10. Soviet political and economic “advisors” are stationed in China at various governmental and party levels. We do not believe that these advisors issue direct orders, but the Chinese have been receptive to their advice, which seems to be given through Chinese intermediaries. Soviet advisors are not only attached to the government and the party and to certain economic and security organs, but are also assigned to specific engineering, industrial, and cultural projects. Neither these advisors nor the Kremlin has criticized, at least publicly, the internal policies of Communist China or the implementation of these policies.
11. The Korean war greatly increased Communist China’s economic dependence on the USSR. The adoption of more severe Western [Page 100] trade controls in July 1951 has accelerated the orientation of Communist China’s trade to the Soviet Bloc. Although Communist Chinese economic dependence on the Bloc increases Soviet influence in Communist China, the USSR does not directly control the Chinese economy or operate any of the industry of mainland China (outside of Manchuria and Sinkiang).
12. The Korean war appears to be directed from joint Sino-Soviet military headquarters. The Chinese Communists are undoubtedly strongly influenced by Soviet military advisors, and it is probable that no major decisions are made in the Korean war without Soviet approval.
13. Except for captured equipment, the Chinese Communist forces are wholly dependent on the USSR for heavy items of military equipment, and the large scale of Soviet logistic support has presumably further increased Moscow’s influence with the Chinese military. The Chinese Communist Air Force is largely a Soviet creation and is wholly dependent upon the USSR for equipment and supply.
Situation in the Border Areas
14. In Manchuria, the influence of Chinese Communist political and military leaders appears to outweigh that of the Soviet personnel in the area. Economic policies also reflect the central planning and directives of Peiping. Nevertheless, the USSR exerts great influence over economic and strategic developments in the area through its military and economic advisors, its intelligence activities, its supervision of rail lines, and its control of the Port Arthur naval base area. According to the Sino-Soviet agreements,‡ Soviet control over Port Arthur and participation in the administration of Manchurian rail lines is scheduled to be terminated in 1952;3 however, it is probable that such termination would not greatly lessen Soviet influence in Manchuria.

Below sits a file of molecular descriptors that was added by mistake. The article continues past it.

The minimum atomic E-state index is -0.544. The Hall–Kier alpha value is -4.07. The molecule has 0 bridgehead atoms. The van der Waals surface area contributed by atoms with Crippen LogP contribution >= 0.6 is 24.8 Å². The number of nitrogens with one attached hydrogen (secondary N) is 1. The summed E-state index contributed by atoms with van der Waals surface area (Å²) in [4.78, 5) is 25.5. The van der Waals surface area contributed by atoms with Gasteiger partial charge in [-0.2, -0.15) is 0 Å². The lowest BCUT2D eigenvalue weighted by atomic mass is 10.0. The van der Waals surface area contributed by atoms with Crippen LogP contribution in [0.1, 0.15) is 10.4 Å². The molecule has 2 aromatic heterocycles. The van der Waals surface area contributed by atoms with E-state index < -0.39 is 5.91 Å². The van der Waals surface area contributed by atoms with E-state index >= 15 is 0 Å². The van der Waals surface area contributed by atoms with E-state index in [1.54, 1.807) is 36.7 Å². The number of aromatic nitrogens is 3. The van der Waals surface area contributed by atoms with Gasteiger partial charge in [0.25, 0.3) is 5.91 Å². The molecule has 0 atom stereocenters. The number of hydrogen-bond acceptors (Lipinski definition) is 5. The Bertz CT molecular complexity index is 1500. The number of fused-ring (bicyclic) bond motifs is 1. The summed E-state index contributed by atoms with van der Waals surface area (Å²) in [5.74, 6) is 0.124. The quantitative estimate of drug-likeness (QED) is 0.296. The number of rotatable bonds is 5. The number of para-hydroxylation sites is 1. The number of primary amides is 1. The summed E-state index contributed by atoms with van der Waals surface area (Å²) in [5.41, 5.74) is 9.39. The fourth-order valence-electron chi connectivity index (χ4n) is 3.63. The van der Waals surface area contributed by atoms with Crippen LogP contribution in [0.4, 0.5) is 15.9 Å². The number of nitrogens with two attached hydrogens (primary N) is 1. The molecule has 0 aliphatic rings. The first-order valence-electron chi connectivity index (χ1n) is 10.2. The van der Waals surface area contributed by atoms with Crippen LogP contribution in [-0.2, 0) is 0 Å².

15. Soviet advisors and commercial enterprises in Inner Mongolia have economic and political influence, particularly in Eastern Inner Mongolia which borders on the USSR. However, Peiping has at least administrative control, and the strength of Chinese influence appears to be growing.
16. In Sinkiang, Peiping has stationed 70,000 troops and appears to exercise effective administrative control. For geographic reasons, [Page 101] however, Sinkiang’s trade is chiefly with the USSR and the Chinese need Soviet assistance to develop the resources of the area. The USSR exerts great influence through three Sino-Soviet companies and through Soviet citizens in the service of the provincial government.
17. Soviet influence in the border areas, political as well as economic, is extensive. At the same time, Chinese Communist political and territorial interests have apparently not been sacrificed in the interest of Soviet expansion. The trend since 1950 appears to be towards an increase in Chinese Communist administrative control.
The Character of Current Sino-Soviet Relations
18. From a consideration of the available evidence, we conclude that the Peiping regime—unlike the European Satellites—is not directly and completely controlled by the Kremlin. Sino-Soviet cooperation is based upon Chinese Communist acceptance of Moscow leadership in the world Communist movement, a common ideology, and the common objective of eliminating Western influence from the Far East. This relationship is further solidified by common hostility to a resurgent and non-Communist Japan and to US power in the western Pacific. It is greatly reinforced by the Kremlin’s need for an ally in the Far East, and by Communist China’s need for Soviet assistance in training and equipping its armed forces and in developing its economy.
19. We believe also that the size and potential of China, the strength and cohesion of the Chinese Communist Party, the traditional Chinese xenophobia, and the inherent difficulties encountered by foreigners in exercising control in China, have permitted the Chinese Communists to retain some capability for independent action and a capability to exert an influence upon the shaping of Communist policy in the Far East.